Three Israeli Soldiers Convicted of Abusing Palestinian Detainees

The three, who will be sentenced next week, were convicted of aggravated abuse of two Palestinians who had been suspected of providing assistance to a terrorist who killed two fellow battalion members

One of the soldiers being taken into his detention, January, 2018.
Motti Milrod

Three Israeli soldiers were convicted in military court on Thursday of aggravated abuse of two Palestinian detainees, a father and a son, in January. Their sentencing will take place on Tuesday.

The conviction was reached as part of a plea agreement with the soldiers from the Netzah Yehuda battalion, a male-only ultra-Orthodox unit which allows soldiers to serve in the army while observing religious customs.  

According to the indictment, the Palestinians had been detained on January 8 on suspicion of aiding the terrorist who committed an attack near the West Bank outpost of Givat Assaf in December. The Palestinian suspects had not been directly involved in planning or carrying out the attack in which two members of the Netzah Yehuda battalion, who were friends, of the defendants were killed.

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After the arrest of the father and son, the soldiers punched and kicked the two, who were handcuffed and blindfolded, and hit them with their weapons, causing severe wounds.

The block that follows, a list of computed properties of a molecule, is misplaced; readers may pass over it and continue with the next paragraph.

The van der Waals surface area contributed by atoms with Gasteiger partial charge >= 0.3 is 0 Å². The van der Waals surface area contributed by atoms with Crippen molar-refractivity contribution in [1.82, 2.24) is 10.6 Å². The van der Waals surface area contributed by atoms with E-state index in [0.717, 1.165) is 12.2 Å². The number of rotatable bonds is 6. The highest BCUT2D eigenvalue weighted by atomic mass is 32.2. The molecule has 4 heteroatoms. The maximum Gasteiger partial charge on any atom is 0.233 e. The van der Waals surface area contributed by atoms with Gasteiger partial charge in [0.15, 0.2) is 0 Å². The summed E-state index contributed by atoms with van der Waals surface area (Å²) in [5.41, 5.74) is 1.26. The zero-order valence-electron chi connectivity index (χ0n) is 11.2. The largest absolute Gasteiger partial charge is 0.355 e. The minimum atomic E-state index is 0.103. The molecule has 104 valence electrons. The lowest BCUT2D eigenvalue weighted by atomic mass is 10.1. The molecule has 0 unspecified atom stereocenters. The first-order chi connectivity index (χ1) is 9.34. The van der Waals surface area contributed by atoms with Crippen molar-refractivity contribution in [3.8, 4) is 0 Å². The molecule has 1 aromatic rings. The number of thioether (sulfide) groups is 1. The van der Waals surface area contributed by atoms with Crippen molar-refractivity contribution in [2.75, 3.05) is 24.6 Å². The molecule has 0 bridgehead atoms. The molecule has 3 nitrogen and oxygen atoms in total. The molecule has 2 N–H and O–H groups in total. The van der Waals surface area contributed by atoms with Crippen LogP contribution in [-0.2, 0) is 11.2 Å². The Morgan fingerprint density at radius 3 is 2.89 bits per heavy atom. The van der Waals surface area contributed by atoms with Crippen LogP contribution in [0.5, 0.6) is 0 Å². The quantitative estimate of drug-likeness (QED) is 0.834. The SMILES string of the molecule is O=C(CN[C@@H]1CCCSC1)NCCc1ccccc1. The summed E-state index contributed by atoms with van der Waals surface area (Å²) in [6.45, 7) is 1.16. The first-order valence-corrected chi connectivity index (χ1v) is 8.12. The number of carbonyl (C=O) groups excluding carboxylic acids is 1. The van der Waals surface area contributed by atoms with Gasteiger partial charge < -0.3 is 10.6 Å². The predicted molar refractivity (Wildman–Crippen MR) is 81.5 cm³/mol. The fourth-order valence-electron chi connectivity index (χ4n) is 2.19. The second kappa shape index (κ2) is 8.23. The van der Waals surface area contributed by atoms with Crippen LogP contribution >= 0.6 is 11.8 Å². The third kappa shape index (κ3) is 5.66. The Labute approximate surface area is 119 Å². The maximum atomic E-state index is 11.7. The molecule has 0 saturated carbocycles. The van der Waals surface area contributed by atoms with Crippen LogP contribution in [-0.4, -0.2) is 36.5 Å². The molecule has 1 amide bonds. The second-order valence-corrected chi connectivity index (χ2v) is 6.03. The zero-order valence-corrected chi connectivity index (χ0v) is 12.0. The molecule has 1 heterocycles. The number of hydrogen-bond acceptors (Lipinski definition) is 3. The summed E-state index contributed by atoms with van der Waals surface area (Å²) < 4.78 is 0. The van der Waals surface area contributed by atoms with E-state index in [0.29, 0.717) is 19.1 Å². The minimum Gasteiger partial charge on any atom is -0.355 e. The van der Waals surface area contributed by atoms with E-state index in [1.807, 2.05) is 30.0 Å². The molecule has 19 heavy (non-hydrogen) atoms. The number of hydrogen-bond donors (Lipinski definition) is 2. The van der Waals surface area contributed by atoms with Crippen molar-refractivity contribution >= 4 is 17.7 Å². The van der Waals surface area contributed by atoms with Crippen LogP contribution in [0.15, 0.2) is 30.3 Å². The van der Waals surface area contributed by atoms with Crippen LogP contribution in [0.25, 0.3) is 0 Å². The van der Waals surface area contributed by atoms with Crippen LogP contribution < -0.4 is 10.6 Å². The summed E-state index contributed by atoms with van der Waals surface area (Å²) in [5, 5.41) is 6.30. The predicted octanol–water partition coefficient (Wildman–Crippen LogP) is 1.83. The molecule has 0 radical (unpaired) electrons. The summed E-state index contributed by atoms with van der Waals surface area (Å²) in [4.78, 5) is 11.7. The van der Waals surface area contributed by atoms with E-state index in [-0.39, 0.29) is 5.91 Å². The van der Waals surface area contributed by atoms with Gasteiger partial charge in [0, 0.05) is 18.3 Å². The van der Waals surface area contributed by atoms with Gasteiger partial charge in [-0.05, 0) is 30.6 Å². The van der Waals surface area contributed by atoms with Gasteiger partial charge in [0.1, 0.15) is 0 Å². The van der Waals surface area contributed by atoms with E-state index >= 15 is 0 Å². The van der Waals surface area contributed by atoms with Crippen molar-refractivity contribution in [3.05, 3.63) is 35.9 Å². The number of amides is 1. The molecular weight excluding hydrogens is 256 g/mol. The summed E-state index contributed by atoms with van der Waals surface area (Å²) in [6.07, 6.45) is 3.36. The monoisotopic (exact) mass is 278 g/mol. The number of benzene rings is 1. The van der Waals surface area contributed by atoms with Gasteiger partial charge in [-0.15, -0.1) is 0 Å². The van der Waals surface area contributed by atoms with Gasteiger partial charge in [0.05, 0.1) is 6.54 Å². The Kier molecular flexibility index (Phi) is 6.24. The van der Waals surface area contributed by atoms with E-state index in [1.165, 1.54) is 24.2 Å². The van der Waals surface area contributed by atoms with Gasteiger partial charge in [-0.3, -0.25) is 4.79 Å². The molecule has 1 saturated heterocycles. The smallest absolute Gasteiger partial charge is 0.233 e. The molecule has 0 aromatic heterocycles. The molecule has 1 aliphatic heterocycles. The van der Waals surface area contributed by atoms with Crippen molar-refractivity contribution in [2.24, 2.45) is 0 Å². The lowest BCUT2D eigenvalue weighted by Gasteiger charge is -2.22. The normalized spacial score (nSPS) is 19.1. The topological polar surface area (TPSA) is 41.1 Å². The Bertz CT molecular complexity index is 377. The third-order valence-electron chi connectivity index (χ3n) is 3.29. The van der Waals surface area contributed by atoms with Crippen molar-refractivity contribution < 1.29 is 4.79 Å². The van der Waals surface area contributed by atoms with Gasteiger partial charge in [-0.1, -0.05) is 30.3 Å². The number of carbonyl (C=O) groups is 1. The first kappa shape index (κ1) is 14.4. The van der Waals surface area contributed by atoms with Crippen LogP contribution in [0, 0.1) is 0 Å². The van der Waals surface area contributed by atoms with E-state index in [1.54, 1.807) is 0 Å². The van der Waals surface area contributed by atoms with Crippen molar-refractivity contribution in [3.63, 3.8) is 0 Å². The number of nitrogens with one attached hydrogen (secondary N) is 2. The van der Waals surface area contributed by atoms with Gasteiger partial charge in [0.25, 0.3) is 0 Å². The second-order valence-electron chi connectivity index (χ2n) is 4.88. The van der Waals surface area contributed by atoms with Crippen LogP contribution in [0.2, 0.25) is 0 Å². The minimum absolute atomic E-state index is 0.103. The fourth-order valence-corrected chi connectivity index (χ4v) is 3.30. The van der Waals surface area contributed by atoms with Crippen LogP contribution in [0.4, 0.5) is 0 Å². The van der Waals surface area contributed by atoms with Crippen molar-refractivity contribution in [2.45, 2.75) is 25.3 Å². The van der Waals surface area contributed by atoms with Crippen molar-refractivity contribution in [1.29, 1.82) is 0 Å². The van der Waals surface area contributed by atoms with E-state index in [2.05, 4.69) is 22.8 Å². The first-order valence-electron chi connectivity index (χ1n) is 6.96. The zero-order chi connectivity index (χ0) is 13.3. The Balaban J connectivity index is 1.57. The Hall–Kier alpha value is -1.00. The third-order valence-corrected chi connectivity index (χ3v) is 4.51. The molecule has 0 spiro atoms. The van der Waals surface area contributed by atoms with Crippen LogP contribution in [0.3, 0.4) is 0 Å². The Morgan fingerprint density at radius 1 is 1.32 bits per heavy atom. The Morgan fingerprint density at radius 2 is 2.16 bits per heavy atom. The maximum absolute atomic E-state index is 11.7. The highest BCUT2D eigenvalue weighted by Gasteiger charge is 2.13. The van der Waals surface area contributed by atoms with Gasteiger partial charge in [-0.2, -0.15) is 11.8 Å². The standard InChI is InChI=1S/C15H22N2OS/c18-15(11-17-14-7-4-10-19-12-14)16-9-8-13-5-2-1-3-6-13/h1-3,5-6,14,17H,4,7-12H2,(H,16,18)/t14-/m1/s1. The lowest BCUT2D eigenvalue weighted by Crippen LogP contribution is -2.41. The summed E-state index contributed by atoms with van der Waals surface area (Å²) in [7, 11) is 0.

The three defendants and two other soldiers from the battalion were charged with aggravated abuse and of inflicting serious injury on the detainees under aggravated circumstances. One detainee’s injuries were so serious that investigators could not question him immediately following the incident. The two Palestinians were taken to Shaare Zedek Medical Center in Jerusalem, where one of them remained in the hospital for three days.

Two of the soldiers are also accused of obstruction of justice, after they coordinated their testimonies. The military prosecution sought to extend the detention of defendants until the end of legal proceedings. The soldiers' commander is suspected of having failed to stop the abuse, and was under the military equivalent of a house arrest.

The battalion officer was also indicted on February 17 for failing to prevent the abuse. According to the indictment, the officer has been charged with failure to prevent a crime, negligently causing injury and unbecoming conduct.

In addition the military police investigated the soldier who filmed the abuse in a two minute clip. The soldier at first denied having anything to do with the video, and then admitted that he filmed it and said: "It's not a nice situation, it's even shameful. It's a shameful video. If someone had filmed me doing this, I would have stopped immediately. I filmed them so they would stop." According to him, the abuse was halted in time and there was nothing excessive about it.